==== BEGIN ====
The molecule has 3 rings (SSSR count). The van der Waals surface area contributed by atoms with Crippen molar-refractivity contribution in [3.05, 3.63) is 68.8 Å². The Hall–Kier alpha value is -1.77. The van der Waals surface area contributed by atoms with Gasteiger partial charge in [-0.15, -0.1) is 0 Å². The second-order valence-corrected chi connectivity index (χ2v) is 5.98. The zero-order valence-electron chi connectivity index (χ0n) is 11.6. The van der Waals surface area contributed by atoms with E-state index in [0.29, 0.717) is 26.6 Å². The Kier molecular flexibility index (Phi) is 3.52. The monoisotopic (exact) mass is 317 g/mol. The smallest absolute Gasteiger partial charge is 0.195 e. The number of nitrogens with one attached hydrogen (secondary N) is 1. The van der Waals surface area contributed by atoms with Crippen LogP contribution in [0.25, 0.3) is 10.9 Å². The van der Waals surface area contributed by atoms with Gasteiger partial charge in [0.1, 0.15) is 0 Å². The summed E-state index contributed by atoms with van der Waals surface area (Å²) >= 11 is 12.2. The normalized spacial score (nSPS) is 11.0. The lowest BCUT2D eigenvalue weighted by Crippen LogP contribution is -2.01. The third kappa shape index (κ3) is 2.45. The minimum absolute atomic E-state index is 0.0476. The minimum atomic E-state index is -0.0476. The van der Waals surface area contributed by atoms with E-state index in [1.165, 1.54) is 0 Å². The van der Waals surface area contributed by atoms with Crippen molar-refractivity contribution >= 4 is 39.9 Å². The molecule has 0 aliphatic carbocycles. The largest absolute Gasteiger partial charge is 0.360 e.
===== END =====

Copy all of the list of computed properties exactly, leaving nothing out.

The molecule has 3 rings (SSSR count). The van der Waals surface area contributed by atoms with Crippen molar-refractivity contribution in [3.05, 3.63) is 68.8 Å². The Hall–Kier alpha value is -1.77. The van der Waals surface area contributed by atoms with Gasteiger partial charge in [-0.15, -0.1) is 0 Å². The second-order valence-corrected chi connectivity index (χ2v) is 5.98. The zero-order valence-electron chi connectivity index (χ0n) is 11.6. The van der Waals surface area contributed by atoms with E-state index in [0.29, 0.717) is 26.6 Å². The Kier molecular flexibility index (Phi) is 3.52. The monoisotopic (exact) mass is 317 g/mol. The smallest absolute Gasteiger partial charge is 0.195 e. The number of nitrogens with one attached hydrogen (secondary N) is 1. The van der Waals surface area contributed by atoms with Crippen LogP contribution in [0.25, 0.3) is 10.9 Å². The van der Waals surface area contributed by atoms with Gasteiger partial charge in [0.1, 0.15) is 0 Å². The summed E-state index contributed by atoms with van der Waals surface area (Å²) >= 11 is 12.2. The normalized spacial score (nSPS) is 11.0. The lowest BCUT2D eigenvalue weighted by Crippen LogP contribution is -2.01. The third kappa shape index (κ3) is 2.45. The minimum absolute atomic E-state index is 0.0476. The minimum atomic E-state index is -0.0476. The van der Waals surface area contributed by atoms with E-state index in [1.165, 1.54) is 0 Å². The van der Waals surface area contributed by atoms with Crippen molar-refractivity contribution >= 4 is 39.9 Å². The molecule has 0 aliphatic carbocycles. The largest absolute Gasteiger partial charge is 0.360 e.